I was able to watch only the first half before I had to leave for a live performance.
There are some small photographs of the production on the company's web site. http://www.bayerisch...togallerie.html Designer Tomio Mohri used stylized, decorative backdrops rather than anything quasi-realistic. There was no sacred fire. I was grateful for the absence of bare midriffs and bikini tops. Counting ballerina ribs is usually my least favorite aspect of La Bayadère. The High Brahmin's collar of large petals looked bad every time he raised his arms to shoulder level or higher, and I'm sure the little pagoda on his head wasn't easy to balance. I also thought the lamp-shade headdresses worn by the supers looked silly.
There are no fakirs in this production. The D'Jampe dance is performed at an insane speed and in soft shoes. In the betrothal scene we saw parrots and the Drum Dance, but no Manu. I'm guessing the Idol appeared in the final scene. Gamzatti dances a variation on pointe in her first appearance, and her solo in the betrothal scene is not the one with which I'm familiar.
Based on what I saw, I thought Lucia Lacarra was a lovely Nikiya. By nature her body is extremely pliable, but she didn't make a big deal of it. The last Nikiya I saw was Olga Smirnova, and her non-stop undulating made me crazy. There was nothing exaggerated in Lacarra's performance, no sense that she was showing off her formidable range of motion or trying to dazzle the audience with the beauty of her physique. Her acting was always clear, and her performance could be described as a sort of hybrid, combining the elegance and refinement of the French style with a more expressive upper body. Of course, I didn't see the 'Kingdom of the Shades' so I can't be sure. Her slip just before her death scene happened during a transition between sequences, so the choreography was not seriously marred.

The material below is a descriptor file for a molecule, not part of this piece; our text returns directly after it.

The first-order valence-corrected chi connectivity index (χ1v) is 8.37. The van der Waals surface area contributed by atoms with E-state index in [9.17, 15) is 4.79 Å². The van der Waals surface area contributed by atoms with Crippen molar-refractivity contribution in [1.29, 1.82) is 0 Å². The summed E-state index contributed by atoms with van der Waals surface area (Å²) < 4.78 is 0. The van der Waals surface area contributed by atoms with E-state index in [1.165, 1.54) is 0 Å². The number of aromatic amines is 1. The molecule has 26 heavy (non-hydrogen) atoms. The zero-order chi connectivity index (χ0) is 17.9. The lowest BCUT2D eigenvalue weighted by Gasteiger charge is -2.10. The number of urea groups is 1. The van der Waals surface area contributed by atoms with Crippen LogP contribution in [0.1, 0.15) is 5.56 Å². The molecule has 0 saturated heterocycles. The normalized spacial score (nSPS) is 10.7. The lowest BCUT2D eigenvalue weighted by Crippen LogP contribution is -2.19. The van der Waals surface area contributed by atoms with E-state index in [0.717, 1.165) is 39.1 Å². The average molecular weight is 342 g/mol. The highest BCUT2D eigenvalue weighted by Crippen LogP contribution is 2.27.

Lacarra and Marlon Dino have obvious chemistry, though in truth I think the height discrepancy between them is too great for classical choreography. I can't say definitively that he is too big to be able to jump easily, but I do think his plié is lacking, in terms of his ability to land jumps and also in the way he does not exploit "low" space as well as he could to give his dancing more dynamic variety. But he is very sincere and always dramatically engaged. He was also gentlemanly; in side-by-side sequences he stayed on the music and did not attempt to outjump his partners.
It's a valid interpretation, though I'm not sure it's necessary for Gamzatti to come across immediately in Odile mode, before she realizes she has a romantic rival. Ivy Amista was strong and impressive, dazzling and secure in her fouetté coda.
I'm sorry I didn't see the rest. It would be a shame if the stream were never to be seen again.